Our commitment will be met through continued and, as appropriate, expanded use of the MBE firms we currently do business with, including three of Shell's primary firms, which are also MBE firms. To further facilitate usage, we periodically meet with MBE firms to foster the opportunity for utilization. One example of what we have done in the past includes an event the Legal Department hosted in September 2004. We invited about 23 minority and women-owned firms to Houston to meet with our legal staff. Each firm was matched with Shell attorneys in complementary practice areas, thus allowing the opportunity to discuss their experience, staffing capabilities, and the possibilities of creating or expanding professional relationships. The event was positively received by both the firms and Shell attorneys, and many working relationships were either established or expanded after the event. Ultimately, we will meet our commitment to this effort through a combination of working toward our goals and metrics, our commitment to our primary firms, and by recognizing opportunities to work with other MBE firms.
Mars: We're very grateful that DuPont's General Counsel, Stacey Mobley, invited Wal-Mart to participate in the development of this important initiative. The experience has been very enlightening and has given us a better perspective on the importance of sustaining minority-owned law firms in the United States.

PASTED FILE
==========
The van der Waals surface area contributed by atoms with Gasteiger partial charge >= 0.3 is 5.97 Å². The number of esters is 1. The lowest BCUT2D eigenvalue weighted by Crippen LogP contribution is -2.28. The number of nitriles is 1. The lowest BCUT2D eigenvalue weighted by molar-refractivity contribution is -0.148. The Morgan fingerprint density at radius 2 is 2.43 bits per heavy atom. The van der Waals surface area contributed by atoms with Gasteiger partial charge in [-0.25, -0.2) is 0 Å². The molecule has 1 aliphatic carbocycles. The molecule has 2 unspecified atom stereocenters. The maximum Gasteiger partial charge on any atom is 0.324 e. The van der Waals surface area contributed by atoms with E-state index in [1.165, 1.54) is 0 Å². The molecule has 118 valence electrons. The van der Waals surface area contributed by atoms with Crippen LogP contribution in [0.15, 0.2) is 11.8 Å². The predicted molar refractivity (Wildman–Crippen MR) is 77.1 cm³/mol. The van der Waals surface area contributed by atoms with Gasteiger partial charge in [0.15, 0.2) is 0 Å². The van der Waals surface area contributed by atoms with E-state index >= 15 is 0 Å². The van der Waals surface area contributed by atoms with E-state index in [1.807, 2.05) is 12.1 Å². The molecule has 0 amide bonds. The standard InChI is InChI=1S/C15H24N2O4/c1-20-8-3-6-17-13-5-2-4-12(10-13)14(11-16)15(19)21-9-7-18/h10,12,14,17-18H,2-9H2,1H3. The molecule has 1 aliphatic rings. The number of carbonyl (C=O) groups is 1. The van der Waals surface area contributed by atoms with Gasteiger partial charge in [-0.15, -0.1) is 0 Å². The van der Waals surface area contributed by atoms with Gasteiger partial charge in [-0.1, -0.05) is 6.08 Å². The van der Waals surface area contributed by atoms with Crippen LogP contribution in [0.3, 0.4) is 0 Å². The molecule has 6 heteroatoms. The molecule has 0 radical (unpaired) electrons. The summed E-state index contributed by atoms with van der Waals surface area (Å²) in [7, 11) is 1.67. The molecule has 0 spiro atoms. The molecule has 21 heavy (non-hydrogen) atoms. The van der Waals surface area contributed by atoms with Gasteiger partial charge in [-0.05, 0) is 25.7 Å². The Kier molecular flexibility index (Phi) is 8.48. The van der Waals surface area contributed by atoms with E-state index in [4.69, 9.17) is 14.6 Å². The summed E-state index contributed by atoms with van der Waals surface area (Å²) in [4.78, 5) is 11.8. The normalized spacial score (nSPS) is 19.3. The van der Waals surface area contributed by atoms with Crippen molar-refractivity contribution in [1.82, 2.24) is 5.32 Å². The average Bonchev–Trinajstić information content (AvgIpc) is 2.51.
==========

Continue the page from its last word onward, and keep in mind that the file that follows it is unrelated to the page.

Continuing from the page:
Our decision to participate was part of a larger, broader effort by our Department to create more meaningful opportunities for all lawyers of color - no matter where they practice law. For the past several years, Wal-Mart has retained minority-owned law firms for its legal work, primarily in the area of litigation. Until recently, however, we have not monitored our utilization of those firms in a manner that allows us to assess whether we are accomplishing our Department's goals in the areas of performance, cost, and diversity. Participating in this effort with industry leaders like DuPont, GM, Shell Oil and Sara Lee provided an opportunity for us to develop best practices and to drive a more strategic utilization of minority-owned law firms by Wal-Mart's Legal Department.